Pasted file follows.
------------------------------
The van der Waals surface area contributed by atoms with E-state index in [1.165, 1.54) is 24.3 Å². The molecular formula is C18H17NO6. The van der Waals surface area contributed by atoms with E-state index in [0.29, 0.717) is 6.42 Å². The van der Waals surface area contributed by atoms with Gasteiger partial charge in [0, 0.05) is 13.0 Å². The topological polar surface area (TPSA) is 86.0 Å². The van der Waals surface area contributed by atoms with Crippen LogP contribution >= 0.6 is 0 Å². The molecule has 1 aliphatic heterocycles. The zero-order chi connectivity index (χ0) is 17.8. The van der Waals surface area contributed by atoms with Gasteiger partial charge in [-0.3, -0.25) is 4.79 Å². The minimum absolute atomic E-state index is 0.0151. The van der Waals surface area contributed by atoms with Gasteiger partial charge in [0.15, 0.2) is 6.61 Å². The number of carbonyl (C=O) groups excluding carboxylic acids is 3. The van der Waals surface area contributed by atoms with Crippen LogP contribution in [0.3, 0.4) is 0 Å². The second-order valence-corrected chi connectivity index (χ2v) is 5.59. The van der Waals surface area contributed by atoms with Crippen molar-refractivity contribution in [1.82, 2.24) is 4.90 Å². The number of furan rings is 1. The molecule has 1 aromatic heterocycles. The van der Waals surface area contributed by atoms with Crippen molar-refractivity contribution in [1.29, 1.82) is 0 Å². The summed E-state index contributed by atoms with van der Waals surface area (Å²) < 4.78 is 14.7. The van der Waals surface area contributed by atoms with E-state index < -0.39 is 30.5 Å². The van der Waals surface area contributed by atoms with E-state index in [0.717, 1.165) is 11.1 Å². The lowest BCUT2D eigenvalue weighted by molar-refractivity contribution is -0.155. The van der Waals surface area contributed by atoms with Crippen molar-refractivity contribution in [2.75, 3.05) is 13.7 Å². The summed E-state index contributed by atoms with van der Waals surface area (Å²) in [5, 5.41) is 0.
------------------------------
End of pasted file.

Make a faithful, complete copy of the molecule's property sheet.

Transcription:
The van der Waals surface area contributed by atoms with E-state index in [1.165, 1.54) is 24.3 Å². The molecular formula is C18H17NO6. The van der Waals surface area contributed by atoms with E-state index in [0.29, 0.717) is 6.42 Å². The van der Waals surface area contributed by atoms with Gasteiger partial charge in [0, 0.05) is 13.0 Å². The topological polar surface area (TPSA) is 86.0 Å². The van der Waals surface area contributed by atoms with Crippen LogP contribution >= 0.6 is 0 Å². The molecule has 1 aliphatic heterocycles. The zero-order chi connectivity index (χ0) is 17.8. The van der Waals surface area contributed by atoms with Gasteiger partial charge in [-0.3, -0.25) is 4.79 Å². The minimum absolute atomic E-state index is 0.0151. The van der Waals surface area contributed by atoms with Gasteiger partial charge in [0.15, 0.2) is 6.61 Å². The number of carbonyl (C=O) groups excluding carboxylic acids is 3. The van der Waals surface area contributed by atoms with Crippen LogP contribution in [0.3, 0.4) is 0 Å². The second-order valence-corrected chi connectivity index (χ2v) is 5.59. The van der Waals surface area contributed by atoms with Crippen molar-refractivity contribution in [1.82, 2.24) is 4.90 Å². The number of furan rings is 1. The molecule has 1 aromatic heterocycles. The van der Waals surface area contributed by atoms with Crippen molar-refractivity contribution in [1.29, 1.82) is 0 Å². The summed E-state index contributed by atoms with van der Waals surface area (Å²) < 4.78 is 14.7. The van der Waals surface area contributed by atoms with E-state index < -0.39 is 30.5 Å². The van der Waals surface area contributed by atoms with E-state index in [0.717, 1.165) is 11.1 Å². The lowest BCUT2D eigenvalue weighted by molar-refractivity contribution is -0.155. The van der Waals surface area contributed by atoms with Crippen molar-refractivity contribution in [2.75, 3.05) is 13.7 Å². The summed E-state index contributed by atoms with van der Waals surface area (Å²) in [5, 5.41) is 0.